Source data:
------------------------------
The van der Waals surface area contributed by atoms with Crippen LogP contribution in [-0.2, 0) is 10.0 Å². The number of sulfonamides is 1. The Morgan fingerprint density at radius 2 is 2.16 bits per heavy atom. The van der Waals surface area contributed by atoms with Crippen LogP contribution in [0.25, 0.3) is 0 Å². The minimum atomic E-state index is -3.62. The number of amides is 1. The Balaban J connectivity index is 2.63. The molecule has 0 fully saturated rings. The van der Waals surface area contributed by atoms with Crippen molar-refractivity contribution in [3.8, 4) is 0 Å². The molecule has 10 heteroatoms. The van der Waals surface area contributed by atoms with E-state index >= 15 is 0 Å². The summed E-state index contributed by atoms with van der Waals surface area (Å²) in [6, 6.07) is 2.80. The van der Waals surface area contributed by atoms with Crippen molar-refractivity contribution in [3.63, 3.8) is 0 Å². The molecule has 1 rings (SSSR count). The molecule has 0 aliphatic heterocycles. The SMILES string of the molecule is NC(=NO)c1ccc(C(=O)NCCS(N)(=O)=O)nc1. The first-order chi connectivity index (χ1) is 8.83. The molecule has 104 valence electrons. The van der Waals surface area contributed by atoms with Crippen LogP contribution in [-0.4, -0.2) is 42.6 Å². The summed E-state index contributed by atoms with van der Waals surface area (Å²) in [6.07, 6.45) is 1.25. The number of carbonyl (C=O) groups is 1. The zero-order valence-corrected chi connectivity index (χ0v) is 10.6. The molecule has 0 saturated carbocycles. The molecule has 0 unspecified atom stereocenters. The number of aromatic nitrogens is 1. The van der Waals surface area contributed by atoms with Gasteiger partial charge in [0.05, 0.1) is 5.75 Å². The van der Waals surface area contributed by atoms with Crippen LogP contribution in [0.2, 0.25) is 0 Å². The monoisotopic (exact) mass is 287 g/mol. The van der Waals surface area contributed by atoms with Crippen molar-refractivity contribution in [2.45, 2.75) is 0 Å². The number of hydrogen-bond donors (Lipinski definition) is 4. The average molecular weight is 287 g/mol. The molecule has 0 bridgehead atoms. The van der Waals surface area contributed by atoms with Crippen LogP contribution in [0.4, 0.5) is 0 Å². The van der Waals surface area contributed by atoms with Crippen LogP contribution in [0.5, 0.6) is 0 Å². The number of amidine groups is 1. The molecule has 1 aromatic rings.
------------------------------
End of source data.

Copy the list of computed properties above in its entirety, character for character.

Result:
The van der Waals surface area contributed by atoms with Crippen LogP contribution in [-0.2, 0) is 10.0 Å². The number of sulfonamides is 1. The Morgan fingerprint density at radius 2 is 2.16 bits per heavy atom. The van der Waals surface area contributed by atoms with Crippen LogP contribution in [0.25, 0.3) is 0 Å². The minimum atomic E-state index is -3.62. The number of amides is 1. The Balaban J connectivity index is 2.63. The molecule has 0 fully saturated rings. The van der Waals surface area contributed by atoms with Crippen molar-refractivity contribution in [3.8, 4) is 0 Å². The molecule has 10 heteroatoms. The van der Waals surface area contributed by atoms with E-state index >= 15 is 0 Å². The summed E-state index contributed by atoms with van der Waals surface area (Å²) in [6, 6.07) is 2.80. The van der Waals surface area contributed by atoms with Crippen molar-refractivity contribution in [3.63, 3.8) is 0 Å². The molecule has 1 rings (SSSR count). The molecule has 0 aliphatic heterocycles. The SMILES string of the molecule is NC(=NO)c1ccc(C(=O)NCCS(N)(=O)=O)nc1. The first-order chi connectivity index (χ1) is 8.83. The molecule has 104 valence electrons. The van der Waals surface area contributed by atoms with Crippen LogP contribution in [-0.4, -0.2) is 42.6 Å². The summed E-state index contributed by atoms with van der Waals surface area (Å²) in [6.07, 6.45) is 1.25. The number of carbonyl (C=O) groups is 1. The zero-order valence-corrected chi connectivity index (χ0v) is 10.6. The molecule has 0 saturated carbocycles. The molecule has 0 unspecified atom stereocenters. The number of aromatic nitrogens is 1. The van der Waals surface area contributed by atoms with Gasteiger partial charge in [0.05, 0.1) is 5.75 Å². The van der Waals surface area contributed by atoms with Crippen LogP contribution in [0.2, 0.25) is 0 Å². The monoisotopic (exact) mass is 287 g/mol. The van der Waals surface area contributed by atoms with Crippen molar-refractivity contribution in [2.45, 2.75) is 0 Å². The number of hydrogen-bond donors (Lipinski definition) is 4. The average molecular weight is 287 g/mol. The molecule has 0 bridgehead atoms. The van der Waals surface area contributed by atoms with Crippen LogP contribution in [0.4, 0.5) is 0 Å². The van der Waals surface area contributed by atoms with Crippen LogP contribution in [0.5, 0.6) is 0 Å². The number of amidine groups is 1. The molecule has 1 aromatic rings.